First Peter 1:10-12 is a clear description of what we look back to during Advent. For four weeks, it’s as if we’re reenacting, remembering the thousands of years during which God’s people were anticipating and longing for the coming of God’s salvation, for Jesus… Even God’s men who foretold the grace that was to come didn’t know “what person or time the Spirit of Christ in them was indicating” (v. 11). They were waiting, but they didn’t know what God’s salvation would look like…

We Christians on this side of Jesus’ birth are a God-blessed, happy people because we know God’s plan. The centuries of waiting are over. We have the greatest reason to celebrate.

Our spiritual redemption came to us with the baby of Bethlehem. Nonetheless, as Romans 8 says, “we ourselves, who have the firstfruits of the Spirit, groan inwardly as we wait eagerly for adoption as sons, the redemp- tion of our bodies” (v. 23). There is suffering and tragedy still, even for Christians. Someone we love is dying. We may be in pain. Sometimes we have trouble believing God’s promises. In other words, our redemption is not complete. We are waiting for the redemption of our bodies—waiting for Jesus’ second advent, for him to come again.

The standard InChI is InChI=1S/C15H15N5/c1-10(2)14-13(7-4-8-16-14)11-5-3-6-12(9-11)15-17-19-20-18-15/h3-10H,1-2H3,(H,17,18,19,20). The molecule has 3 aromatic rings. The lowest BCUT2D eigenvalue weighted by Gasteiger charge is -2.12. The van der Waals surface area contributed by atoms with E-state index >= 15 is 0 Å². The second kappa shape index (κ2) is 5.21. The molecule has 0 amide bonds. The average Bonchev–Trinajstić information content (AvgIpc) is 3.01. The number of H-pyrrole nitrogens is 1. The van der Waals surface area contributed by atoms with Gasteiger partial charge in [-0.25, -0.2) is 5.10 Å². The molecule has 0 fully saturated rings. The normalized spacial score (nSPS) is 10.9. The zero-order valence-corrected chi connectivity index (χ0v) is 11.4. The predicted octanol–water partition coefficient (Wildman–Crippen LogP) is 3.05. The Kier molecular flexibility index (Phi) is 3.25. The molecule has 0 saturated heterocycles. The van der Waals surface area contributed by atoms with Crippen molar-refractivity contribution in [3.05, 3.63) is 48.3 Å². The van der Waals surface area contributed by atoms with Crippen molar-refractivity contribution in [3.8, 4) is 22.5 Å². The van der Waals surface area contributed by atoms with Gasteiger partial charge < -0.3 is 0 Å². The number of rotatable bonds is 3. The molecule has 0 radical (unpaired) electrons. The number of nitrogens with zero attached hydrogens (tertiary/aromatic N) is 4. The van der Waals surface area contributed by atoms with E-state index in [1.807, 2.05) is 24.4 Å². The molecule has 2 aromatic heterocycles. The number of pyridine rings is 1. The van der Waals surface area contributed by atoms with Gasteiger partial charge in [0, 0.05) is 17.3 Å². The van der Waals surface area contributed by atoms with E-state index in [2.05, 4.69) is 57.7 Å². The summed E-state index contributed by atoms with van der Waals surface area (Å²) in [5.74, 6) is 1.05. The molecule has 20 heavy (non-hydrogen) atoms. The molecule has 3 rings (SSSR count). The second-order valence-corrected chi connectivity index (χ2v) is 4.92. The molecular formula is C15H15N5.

So here we stand in the middle. Advent is a season of looking back, thinking how it must have been, waiting for the promised salvation of God, not knowing what to expect. And at the same time, Advent is a season of looking ahead, preparing ourselves to meet Jesus at his Second Coming.

–Noël Piper, Treasuring God in Our Traditions, 77-78.

J and I managed to bring the tradition of the Advent wreath and candles to our home even before our little one was born. The Christmas season has been too commercialized, that much of the themes surrounding the celebrations have nothing to do at all with the incarnation of Christ. So we’re extremely careful about the holiday decors we display.

Advent Calendar

The first time I saw an Advent Calendar was at our German professor’s home while I was at seminary back in 2006. I had the privilege of being part of his Care Group, and was asked to babysit three of his kids for one night, as he and his wife attended a Christmas celebration at the German embassy. Continue reading

Our Favorite Baby/Toddler Books

Not a lot of people know that we had a “no screen time” policy during our little one’s first year of life. K started watching TV only in the recent months, but we still limit it to a few minutes per week. It is not merely the ill effects of media exposure to young children, but my husband and I really want K to enjoy playing without any frills. We also want to actively instil the love of books and learning to her at a young age. Toys get old really fast. But books, they’re a different story. Books take you to different places and they stay with you forever.

We are fortunate enough to live so close to a bookstore. So during some afternoons, K and I would take a walk and drop by the bookstore to scout for some new drop-ins. She absolutely loves those visits!

I get asked by friends, on a few occasions now, if I had any book recommendations for babies and young toddlers. We love the classics, and thankfully, K enjoys them as well. So here are our favorites, with some old, and some new…

Continue reading